Let me return to the issue of wildly incompetent grammar text writing and the question (which I posed here) of whether and how you can find three adjective phrases in the following list of word sequences:
- thank you said Jim
- Janet ran home
- the poor injured duck
- a shivering and frightened
- give me that
- with a heavy bag
If you would like the answer, read on.
I'll give you the bottom line up top: it is impossible to find three adjective phrases in the list, whether you use modern definitions, or traditional definitions, or the bungled definitions in the book I took the above exercise from (Pupil Book 4 in the Nelson Grammar series, by Wendy Wren, published by Thomas Nelson, now Nelson Thornes Ltd in the UK; ISBN 0-17-424706-0). The book said that "Three of the examples [above] are adjective phrases and three are sentences" and told the pupil to "Find the three adjective phrases" and write out the sentences with correct punctuation and do various other things.
1."Thank you," said Jim is a declarative clause, though not a canonical one (it exemplifies quotative inversion, a construction that pops the subject at the end; The New Yorker resolutely refuses to employ this no matter how acute the stylistic need for it). It has nothing to mark it as subordinate, so it can also count as a sentence.
2. Janet ran home is a canonical declarative simple intransitive clause, hence also a sentence.
3.The poor injured duck is the spanner in the works. It would be called a noun phrase in modern terms. But traditional grammar didn't really have the notion of a noun phrase, and would have treated this as a noun with two adjectives and a definite article dependent upon it. But what is clear is that nobody could call it an adjective phrase under any definition. In modern terms, an adjective phrase is a head adjective together with any complements it might take and any modifiers that might be modifying it (a phrase like so nice to her or sufficiently proud of our athletes or extremely large or large enough to put it in, where I underline the head adjective). Complements follow the head. If there is no complement, an adjective phrase can typically be used as an attributive modifier, as in an extremely large building. Most adjective phrases can also be used as postpositive modifiers, as in anyone sufficiently proud of our athletes. In traditional terms, in an unfortunate confusion of function and category, a phrase is called an adjective phrase if and only if it modifies a noun. The book we are discussing uses a version of that definition. But the poor injured duck does not satisfy it. The phrase cannot modify a noun. Examples like An extremely large balloon floated past and Any bucket large enough to put it in would be all right or He seems so nice to her are grammatical, but examples like *A the poor injured duck balloon floated past or *Any bucket the poor injured duck would be all right or *He seems the poor injured duck are not. In the case of the poor injured duck, then, the sequence given is neither an adjective phrase nor a sentence, and we already know that the exercise is impossible.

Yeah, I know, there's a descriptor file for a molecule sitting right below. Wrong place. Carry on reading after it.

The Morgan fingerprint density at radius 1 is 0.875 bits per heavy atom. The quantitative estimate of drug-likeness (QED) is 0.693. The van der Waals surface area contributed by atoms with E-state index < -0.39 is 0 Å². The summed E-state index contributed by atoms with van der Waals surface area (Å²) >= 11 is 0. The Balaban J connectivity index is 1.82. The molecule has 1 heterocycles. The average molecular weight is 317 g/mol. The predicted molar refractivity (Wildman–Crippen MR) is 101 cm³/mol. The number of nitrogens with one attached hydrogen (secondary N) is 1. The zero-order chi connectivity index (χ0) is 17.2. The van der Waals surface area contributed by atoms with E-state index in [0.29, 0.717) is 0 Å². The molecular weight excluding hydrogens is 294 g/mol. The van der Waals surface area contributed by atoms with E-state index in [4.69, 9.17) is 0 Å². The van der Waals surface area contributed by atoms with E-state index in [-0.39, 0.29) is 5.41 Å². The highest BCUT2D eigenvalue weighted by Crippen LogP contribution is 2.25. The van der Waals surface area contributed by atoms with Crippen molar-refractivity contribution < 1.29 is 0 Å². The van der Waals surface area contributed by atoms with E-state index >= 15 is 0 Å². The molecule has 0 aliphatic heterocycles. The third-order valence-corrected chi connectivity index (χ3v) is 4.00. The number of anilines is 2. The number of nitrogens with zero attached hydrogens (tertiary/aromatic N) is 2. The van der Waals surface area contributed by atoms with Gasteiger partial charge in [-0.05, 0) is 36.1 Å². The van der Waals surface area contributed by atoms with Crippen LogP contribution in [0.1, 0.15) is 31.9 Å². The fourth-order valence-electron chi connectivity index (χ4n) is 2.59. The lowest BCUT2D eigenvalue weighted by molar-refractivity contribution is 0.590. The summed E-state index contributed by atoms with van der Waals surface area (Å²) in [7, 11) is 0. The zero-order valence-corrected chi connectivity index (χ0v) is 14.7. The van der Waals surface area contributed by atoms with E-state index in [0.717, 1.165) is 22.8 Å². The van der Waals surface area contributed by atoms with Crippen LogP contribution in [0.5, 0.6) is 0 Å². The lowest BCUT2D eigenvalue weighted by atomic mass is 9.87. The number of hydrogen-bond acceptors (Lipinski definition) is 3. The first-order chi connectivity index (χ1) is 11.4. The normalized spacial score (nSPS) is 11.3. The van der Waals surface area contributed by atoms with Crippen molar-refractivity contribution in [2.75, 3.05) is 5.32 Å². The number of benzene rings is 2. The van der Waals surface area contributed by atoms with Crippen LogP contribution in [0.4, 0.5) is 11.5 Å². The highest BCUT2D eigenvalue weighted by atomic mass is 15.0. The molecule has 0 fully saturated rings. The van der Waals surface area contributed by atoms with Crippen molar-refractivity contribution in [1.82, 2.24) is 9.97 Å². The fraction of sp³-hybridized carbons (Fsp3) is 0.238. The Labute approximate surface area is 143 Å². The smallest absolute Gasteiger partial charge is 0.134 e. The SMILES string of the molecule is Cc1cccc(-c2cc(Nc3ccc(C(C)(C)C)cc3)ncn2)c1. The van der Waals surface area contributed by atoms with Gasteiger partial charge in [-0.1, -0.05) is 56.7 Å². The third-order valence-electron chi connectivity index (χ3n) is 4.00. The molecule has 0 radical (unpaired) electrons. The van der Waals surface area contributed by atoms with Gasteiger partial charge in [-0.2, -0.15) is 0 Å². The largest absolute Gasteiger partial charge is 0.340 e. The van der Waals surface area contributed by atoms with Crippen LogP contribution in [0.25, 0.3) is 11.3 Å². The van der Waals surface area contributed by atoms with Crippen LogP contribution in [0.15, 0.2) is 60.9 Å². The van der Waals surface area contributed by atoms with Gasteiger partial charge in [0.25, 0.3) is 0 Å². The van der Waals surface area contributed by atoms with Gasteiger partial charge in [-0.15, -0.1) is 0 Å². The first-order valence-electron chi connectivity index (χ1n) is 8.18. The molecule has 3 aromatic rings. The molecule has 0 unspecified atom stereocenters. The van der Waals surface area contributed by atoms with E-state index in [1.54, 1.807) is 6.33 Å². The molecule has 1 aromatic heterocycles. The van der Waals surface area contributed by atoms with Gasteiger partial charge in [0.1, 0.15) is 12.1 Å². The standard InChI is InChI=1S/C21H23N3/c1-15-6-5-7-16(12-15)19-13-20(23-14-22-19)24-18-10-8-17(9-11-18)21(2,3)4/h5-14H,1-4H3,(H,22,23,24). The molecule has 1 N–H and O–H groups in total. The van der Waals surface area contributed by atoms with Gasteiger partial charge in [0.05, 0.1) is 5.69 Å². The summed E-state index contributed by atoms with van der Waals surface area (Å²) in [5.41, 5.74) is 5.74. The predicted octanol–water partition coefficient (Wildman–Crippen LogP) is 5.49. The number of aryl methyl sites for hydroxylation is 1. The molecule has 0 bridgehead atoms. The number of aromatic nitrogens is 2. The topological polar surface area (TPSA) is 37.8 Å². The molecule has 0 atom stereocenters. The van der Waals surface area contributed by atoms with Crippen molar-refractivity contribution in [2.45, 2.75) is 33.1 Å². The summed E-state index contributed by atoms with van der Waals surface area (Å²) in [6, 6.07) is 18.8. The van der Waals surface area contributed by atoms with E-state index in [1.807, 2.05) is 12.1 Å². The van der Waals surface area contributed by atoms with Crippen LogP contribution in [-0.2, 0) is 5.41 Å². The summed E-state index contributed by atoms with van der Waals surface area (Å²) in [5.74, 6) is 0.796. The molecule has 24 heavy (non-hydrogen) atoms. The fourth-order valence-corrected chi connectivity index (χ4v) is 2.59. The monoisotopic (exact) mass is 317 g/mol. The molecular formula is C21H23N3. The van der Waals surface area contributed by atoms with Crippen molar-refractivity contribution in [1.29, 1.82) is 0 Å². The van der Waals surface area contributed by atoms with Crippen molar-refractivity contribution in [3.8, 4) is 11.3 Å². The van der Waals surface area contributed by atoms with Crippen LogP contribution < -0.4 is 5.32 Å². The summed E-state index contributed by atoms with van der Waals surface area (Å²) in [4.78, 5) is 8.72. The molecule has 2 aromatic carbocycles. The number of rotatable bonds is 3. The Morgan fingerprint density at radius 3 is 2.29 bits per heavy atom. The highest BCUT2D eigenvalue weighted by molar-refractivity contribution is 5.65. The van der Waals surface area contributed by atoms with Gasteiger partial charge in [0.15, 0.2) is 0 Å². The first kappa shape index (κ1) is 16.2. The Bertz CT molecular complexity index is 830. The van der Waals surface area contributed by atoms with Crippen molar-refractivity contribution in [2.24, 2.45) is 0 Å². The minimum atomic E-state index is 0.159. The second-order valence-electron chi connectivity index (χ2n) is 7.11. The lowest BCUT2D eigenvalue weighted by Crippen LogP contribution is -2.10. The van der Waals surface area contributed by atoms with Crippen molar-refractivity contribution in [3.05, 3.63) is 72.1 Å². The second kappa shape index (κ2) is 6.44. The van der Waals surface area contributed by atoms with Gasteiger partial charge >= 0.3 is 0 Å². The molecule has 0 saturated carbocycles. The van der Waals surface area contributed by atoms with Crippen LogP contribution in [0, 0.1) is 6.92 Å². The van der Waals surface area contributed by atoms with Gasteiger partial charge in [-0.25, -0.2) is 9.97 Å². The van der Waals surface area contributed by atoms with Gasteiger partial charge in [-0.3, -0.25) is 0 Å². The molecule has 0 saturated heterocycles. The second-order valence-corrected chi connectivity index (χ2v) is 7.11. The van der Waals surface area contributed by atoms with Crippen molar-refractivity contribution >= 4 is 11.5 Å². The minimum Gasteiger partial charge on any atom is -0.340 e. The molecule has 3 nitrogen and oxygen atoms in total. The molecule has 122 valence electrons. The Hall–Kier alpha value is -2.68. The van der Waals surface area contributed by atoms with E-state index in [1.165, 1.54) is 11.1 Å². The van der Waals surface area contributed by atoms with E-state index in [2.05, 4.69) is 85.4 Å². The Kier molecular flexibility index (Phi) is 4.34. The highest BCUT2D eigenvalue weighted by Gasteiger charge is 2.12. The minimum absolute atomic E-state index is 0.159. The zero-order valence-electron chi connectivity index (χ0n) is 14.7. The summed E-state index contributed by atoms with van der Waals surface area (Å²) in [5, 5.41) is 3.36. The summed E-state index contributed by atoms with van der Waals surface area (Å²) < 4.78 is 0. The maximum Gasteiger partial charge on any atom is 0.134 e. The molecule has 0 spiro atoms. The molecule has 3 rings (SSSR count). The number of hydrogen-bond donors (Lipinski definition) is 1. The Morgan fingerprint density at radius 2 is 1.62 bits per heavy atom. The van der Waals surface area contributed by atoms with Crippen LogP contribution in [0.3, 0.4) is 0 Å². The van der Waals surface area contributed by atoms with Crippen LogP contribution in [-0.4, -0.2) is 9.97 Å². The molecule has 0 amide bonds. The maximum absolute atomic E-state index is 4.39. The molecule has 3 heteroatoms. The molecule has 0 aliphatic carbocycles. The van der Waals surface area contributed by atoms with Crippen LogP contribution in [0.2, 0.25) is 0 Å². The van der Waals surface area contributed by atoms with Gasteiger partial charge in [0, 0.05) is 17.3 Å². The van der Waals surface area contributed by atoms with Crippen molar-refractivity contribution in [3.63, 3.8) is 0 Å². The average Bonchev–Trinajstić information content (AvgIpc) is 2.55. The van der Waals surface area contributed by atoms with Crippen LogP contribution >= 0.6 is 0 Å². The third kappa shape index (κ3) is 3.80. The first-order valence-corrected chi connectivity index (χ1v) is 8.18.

4.With a shivering and frightened we encounter a word sequence that is not a phrase at all under any modern definition, because it does not serve as a unit. The first word is the indefinite article, and it does not form a constituent together with the coordination of adjectives that follows. That is why you cannot put the whole sequence in a postpositive context: *Anyone a shivering and frightened should see the doctor or after seem (*He seems a shivering and frightened). But under the book's very loose definition, "A phrase is a group of words that does not contain a verb", this would count as an adjective phrase, because it modifies a noun, which means we have found the first of the three we seek in our doomed quest.
5.We now move on to Give me that, which is clearly an imperative clause, hence also a sentence. (We now have all three sentences: (1), (2), and (5).)
6.The last word sequence given is with a heavy bag. Under modern conceptions, given that with is a preposition and a heavy bag is its complement, this is a preposition phrase. But under traditional definitions, and the one in this book, recall that it is an adjective phrase if and only if it modifies a noun. Well, when we consider it on its own, it has no noun to modify, so the definition either doesn't apply or says it isn't one (this is part of what is so silly about definitions of phrase types based on what they might do in particular syntactic contexts). But since it can modify a noun (lady with a heavy bag), and it can also modify a verb (walk with a heavy bag), it can be said to meet the definition of both an adjective phrase and an adverb phrase, under the traditional definition (which really should have been abandoned more than a century ago, and is never employed by modern grammarians). So under the traditional conception this can be called an adjective phrase, and we have found our second one.
But that's it. So the answer is that there is no answer. No one can find three adjective phrases in the list given, under any known definition.
Good luck if your kid is told to do this impossible homework.
And good luck if you have found yourself a nice job doing inaccurate peddling of inadequate centuries-old grammatical analysis and passing it off on educational authorities as sensible stuff to base lessons on.
One other thing. Today it was announced that in England it is no longer going to be legal to have your kid opt out of obligatory sex education. All I can say about that is that if sex were taught as incompetently as grammar is taught in the schools… But let's not even go there.